Safety of exposure The rocky exposures have an uneven surface and are often slippery with seaweed. Stout footwear is recommended. The site is exposed to the open sea and the weather forecast should be checked before visits.
Access Access is along the foreshore/beach and there are numerous footpaths leading down to the site from the town and car parks.
Current condition The rocks can be covered in barnacles and seaweed. The exposures which are subsumed within local buildings are clean and free of vegetation.
Current conflicting activities None known.
Restricting conditions Tide: many of the geological exposures are located in the intertidal range and therefore covered at high tide.
Nature of exposure Intertidal and beach exposures.
Assessment of Site: Culture, Heritage & Economic Value
Aspect Description
Historic, archaeological & literary associations Morrisons Haven is the locality of an old fort (pulled down by Cromwell in 1650) and harbour. In the 18th century the harbour was a busy port used to export salt, coal bricks and ceramics from Prestonpans. It was abandoned in the early 20th century and partly filled in.

The Battle of Prestonpans, 1745 was fought just on the outskirts of Prestonpans.

Historic houses within Prestonpans are Preston Tower (NTS dating from the 14th Century), Northfield House (17th Century) and Hamilton House (NTS, 17th Century).

Aesthetic landscape Coastal.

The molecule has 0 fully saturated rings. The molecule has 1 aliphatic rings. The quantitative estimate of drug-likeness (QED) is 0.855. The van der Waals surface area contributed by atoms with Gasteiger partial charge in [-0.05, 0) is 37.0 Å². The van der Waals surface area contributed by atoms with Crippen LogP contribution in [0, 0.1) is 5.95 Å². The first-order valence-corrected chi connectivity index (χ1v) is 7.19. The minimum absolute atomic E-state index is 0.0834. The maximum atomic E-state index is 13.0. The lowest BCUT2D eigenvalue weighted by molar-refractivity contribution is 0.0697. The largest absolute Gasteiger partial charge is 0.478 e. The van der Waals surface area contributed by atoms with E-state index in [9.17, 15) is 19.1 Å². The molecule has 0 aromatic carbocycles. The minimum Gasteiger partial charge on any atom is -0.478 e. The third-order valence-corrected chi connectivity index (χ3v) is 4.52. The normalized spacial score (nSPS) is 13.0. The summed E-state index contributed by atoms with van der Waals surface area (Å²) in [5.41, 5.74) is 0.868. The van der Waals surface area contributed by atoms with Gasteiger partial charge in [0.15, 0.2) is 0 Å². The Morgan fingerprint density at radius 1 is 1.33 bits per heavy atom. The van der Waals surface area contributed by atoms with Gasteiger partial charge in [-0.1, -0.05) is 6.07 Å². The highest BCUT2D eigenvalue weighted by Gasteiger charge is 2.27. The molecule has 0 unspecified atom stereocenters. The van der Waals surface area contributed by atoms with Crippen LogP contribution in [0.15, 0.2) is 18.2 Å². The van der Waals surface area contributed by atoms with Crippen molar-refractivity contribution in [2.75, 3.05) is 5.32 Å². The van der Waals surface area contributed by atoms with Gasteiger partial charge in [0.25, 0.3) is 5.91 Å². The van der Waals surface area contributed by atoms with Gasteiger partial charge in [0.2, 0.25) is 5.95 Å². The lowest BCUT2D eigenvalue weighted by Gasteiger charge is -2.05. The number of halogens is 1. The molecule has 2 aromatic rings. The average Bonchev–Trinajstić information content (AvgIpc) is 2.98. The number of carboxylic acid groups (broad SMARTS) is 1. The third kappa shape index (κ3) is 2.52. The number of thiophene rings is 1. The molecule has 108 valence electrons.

History of Earth Sciences John Muir Way passes through Prestonpans.
Economic geology Prestongrange was an area of commerce and industry from the 13th Century. The coal mined in this area helped build the industries of glass making in 17th century, the first of its kind in Scotland. Salt panning in the 12th and 13th century, brick production and brewing (John Fowler & Co Ltd started brewing in 1720 in a former whisky distillery, brewing ceased in 1962 Coal mining ceased in 1961 and brick production ceased in 1975.

Many of the buildings along the shoreline appear to have been built using local stone (Photo ELC_15 P13).

Assessment of Site: GeoScientific Merit
Rarity Quality Literature/Collections Primary Interest
Lithostratigraphy Regional Excellent X
Sedimentology Local Good
Igneous/Mineral/Metamorphic Geology Local Moderately Good
Structural Geology Local Good
Palaeontology Regional Moderately Good
Site Geoscientific Value

This site displays a sequence of coal bearing Upper Carboniferous strata from the Limestone Coal Formation to the Upper Limestone Formation. The Index Limestone is also exposed in a rare natural exposure of this important marker horizon within the Midland Valley of Scotland.
Prestonpans Shore provides an excellent example of Upper Carboniferous strata with regional lithostratigraphical and palaeontological significance.

Assessment of Site: Current site usage
Community The easy access to the shore and the shore walkway is used regularly by locals. The John Muir Way passes through Prestonpans which attracts visitors from further afield.
Education The site displays a variety of features suitable for amateur geologists to study depositional sedimentary environments. The exposure of the Index Limestone allows for the study of this important indicator as well as the fossils found within the strata.
Assessment of Site: Fragility and potential use of the site
Fragility Weathering/erosion; development of coastal defences.
Potential use On-site interpretation, on site geo-trail, school and higher education.
Geodiversity Summary